How to Install Wine 5.0 Stable in Ubuntu 18.04, 19.10 & Run Microsoft office

In my case I’m installing it on Linux Mint 19.1

Wine will be installed in /opt/wine-stable/ directory. After the installation is complete, we need to add /opt/wine-stable/bin/ to the user PATH. Run the following command to open the .profile file. Nano is a command line text editor. The ~ (tilde) represents your home directory.

  • nano ~/.profile

Add the following line at the end of the file.

  • export PATH=”$PATH:/opt/wine-stable/bin”

Install Wine on Linux

  • If your system is 64 bit, enable 32 bit architecture with the following command.
    sudo dpkg –add-architecture i386

Next, run the following command to download and import the public key for the Wine repository.

Then, issue the following command to add Wine and libfaudio0 repository.

Update package repository cache and install Wine stable version.

  • sudo apt update
  • sudo apt install –install-recommends winehq-stable

Things to Do After Installing Wine

Before you download any Windows .exe file and use Wine to install Windows program, you need to run the Wine configuration program by issuing the following command in the terminal.

  • winecfg

It will create a .wine directory, also known as wine prefix or wine bottle, under you home directory. The virtual C drive will be created in this directory. Also this command will help you install Wine mono and Wine gecko package.

 

  • /SIDE NOTE
  • I was able to install Microsoft office 2010 32 bit and its running very smoothly.
  • link for MSword2010 download: https://drive.google.com

PXE Booting on pfSense.

How to boot a bare metal server on LAN! Nowadays is pretty uncommon to setup a workstation/laptop, and installing a Linux distro using a CD is even less frequent. Today we had to setup a workstation that we use to run some tests – we need a a bare metal server for these tests – and none of us had an USB stick, neither a DVD Writer 🙂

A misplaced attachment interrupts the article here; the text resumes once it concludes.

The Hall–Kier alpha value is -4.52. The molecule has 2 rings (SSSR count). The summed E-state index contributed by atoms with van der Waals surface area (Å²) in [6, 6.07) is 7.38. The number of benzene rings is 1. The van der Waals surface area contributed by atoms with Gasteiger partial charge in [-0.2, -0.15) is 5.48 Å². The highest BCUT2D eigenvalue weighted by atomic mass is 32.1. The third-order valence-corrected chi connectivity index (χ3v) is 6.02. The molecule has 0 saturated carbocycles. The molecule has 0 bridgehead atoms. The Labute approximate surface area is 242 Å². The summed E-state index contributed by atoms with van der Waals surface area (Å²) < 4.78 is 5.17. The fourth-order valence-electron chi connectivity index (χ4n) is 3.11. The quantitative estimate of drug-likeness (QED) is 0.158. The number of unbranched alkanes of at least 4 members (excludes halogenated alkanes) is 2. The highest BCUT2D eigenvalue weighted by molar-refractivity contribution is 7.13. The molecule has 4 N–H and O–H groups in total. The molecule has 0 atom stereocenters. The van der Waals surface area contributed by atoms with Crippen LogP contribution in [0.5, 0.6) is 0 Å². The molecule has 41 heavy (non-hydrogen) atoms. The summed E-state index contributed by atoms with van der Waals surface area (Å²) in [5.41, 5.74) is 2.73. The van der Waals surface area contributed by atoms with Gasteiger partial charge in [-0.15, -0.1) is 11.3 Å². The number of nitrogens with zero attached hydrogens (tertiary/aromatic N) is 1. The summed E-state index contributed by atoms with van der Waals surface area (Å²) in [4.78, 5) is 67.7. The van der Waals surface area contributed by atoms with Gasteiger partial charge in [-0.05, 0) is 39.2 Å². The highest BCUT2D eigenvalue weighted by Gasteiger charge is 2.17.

Configure the Workstation

This step is easy: simply configure the workstation to boot from LAN!

Setup pfSense

  • pfSense is an open source firewall/router computer software distribution based on FreeBSD. It’s functionalities can be extended thanks to its plugin system
    To use our pfSense box as a boot server, we need to
    • install a tftp server;
    • deploy a netboot image and ramdisk;
    • configure the DHCP server;
    No worries, it is easier that it seems!

Install a tftp server

  • Open the pfSense admin dashboard and navigate to System -> Package Manager
    In the Available:
    packages menu, search tftp.
    Next, refresh the page and enable the TFTP server: Select Service -> TFTP
    Server and check the Enable
    TFTP Service checkbox.

Upload a NetBoot image

We choose to install Ubuntu 18.04. Find the URL where to download the netboot iso. In our case, the URL is

http://archive.ubuntu.com/ubuntu/dists/bionic-updates/main/installer-amd64/current/images/netboot/ and the image name is netboot.tar.gz

The image must be uploaded in pfSense.

Download the tar archive and uncompress it locally, now you have to copy the contents o the tar archive in the root of yout tftp server. A simple way is to SSH in the pfSense box and to download and extract the tar archive directly in the /tftpboot directory.

 

Configure the DHCP

Set in the DHCP options the TFTP server and the image to use to boot theservers. Select Services -> DHCP
Server and scroll at the bottom of the page.

Set the following configurations:

  • • TFTP Server AND Next server: the ip address of the pfSense box;
    • Default BIOS file name: the image youwant to use, pxelinux.0 in our case;
    • Enable the Enable
    network booting checkbox;

Conclusions

That’s it! Now boot your workstation, and install the operating system!

 

Install Google Fonts on Ubuntu/LinuxMint

Install Fonts

Download desired fonts

https://fonts.google.com/?selection.family=Open+Sans

Install Google Fonts on Ubuntu

cd /usr/share/fonts
sudo mkdir googlefonts
cd googlefonts